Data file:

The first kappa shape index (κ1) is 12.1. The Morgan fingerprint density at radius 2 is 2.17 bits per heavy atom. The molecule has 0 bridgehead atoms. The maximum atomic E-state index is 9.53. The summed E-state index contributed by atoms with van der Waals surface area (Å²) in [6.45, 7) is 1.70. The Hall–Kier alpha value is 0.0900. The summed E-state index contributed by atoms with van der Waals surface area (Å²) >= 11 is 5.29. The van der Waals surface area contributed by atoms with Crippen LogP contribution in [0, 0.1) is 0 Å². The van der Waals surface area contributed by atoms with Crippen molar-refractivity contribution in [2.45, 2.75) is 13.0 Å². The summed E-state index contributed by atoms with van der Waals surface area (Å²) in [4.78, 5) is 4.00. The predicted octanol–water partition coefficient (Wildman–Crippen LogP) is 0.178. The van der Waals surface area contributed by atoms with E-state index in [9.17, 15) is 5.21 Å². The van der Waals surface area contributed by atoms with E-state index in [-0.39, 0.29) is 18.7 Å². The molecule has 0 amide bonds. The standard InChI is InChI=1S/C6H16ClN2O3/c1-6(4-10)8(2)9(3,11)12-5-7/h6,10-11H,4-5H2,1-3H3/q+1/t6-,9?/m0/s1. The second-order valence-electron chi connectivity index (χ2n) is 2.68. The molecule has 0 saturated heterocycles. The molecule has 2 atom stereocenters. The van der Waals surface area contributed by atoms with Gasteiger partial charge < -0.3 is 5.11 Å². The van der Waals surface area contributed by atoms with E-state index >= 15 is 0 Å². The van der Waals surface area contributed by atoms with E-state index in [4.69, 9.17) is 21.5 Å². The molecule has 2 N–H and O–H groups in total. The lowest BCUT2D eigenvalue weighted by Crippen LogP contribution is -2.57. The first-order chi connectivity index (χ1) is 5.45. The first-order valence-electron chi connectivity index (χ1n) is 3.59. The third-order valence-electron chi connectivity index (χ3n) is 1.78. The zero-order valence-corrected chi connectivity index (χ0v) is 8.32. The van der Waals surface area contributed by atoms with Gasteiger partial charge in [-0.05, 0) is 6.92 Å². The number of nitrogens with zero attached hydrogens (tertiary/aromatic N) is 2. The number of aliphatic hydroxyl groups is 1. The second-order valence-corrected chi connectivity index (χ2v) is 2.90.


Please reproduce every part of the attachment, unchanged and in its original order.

The first kappa shape index (κ1) is 12.1. The Morgan fingerprint density at radius 2 is 2.17 bits per heavy atom. The molecule has 0 bridgehead atoms. The maximum atomic E-state index is 9.53. The summed E-state index contributed by atoms with van der Waals surface area (Å²) in [6.45, 7) is 1.70. The Hall–Kier alpha value is 0.0900. The summed E-state index contributed by atoms with van der Waals surface area (Å²) >= 11 is 5.29. The van der Waals surface area contributed by atoms with Crippen LogP contribution in [0, 0.1) is 0 Å². The van der Waals surface area contributed by atoms with Crippen molar-refractivity contribution in [2.45, 2.75) is 13.0 Å². The summed E-state index contributed by atoms with van der Waals surface area (Å²) in [4.78, 5) is 4.00. The predicted octanol–water partition coefficient (Wildman–Crippen LogP) is 0.178. The van der Waals surface area contributed by atoms with E-state index in [9.17, 15) is 5.21 Å². The van der Waals surface area contributed by atoms with E-state index in [-0.39, 0.29) is 18.7 Å². The molecule has 0 amide bonds. The standard InChI is InChI=1S/C6H16ClN2O3/c1-6(4-10)8(2)9(3,11)12-5-7/h6,10-11H,4-5H2,1-3H3/q+1/t6-,9?/m0/s1. The second-order valence-electron chi connectivity index (χ2n) is 2.68. The molecule has 0 saturated heterocycles. The molecule has 2 atom stereocenters. The van der Waals surface area contributed by atoms with Gasteiger partial charge < -0.3 is 5.11 Å². The van der Waals surface area contributed by atoms with E-state index >= 15 is 0 Å². The van der Waals surface area contributed by atoms with E-state index in [4.69, 9.17) is 21.5 Å². The molecule has 2 N–H and O–H groups in total. The lowest BCUT2D eigenvalue weighted by Crippen LogP contribution is -2.57. The first-order chi connectivity index (χ1) is 5.45. The first-order valence-electron chi connectivity index (χ1n) is 3.59. The third-order valence-electron chi connectivity index (χ3n) is 1.78. The zero-order valence-corrected chi connectivity index (χ0v) is 8.32. The van der Waals surface area contributed by atoms with Gasteiger partial charge in [-0.05, 0) is 6.92 Å². The number of nitrogens with zero attached hydrogens (tertiary/aromatic N) is 2. The number of aliphatic hydroxyl groups is 1. The second-order valence-corrected chi connectivity index (χ2v) is 2.90.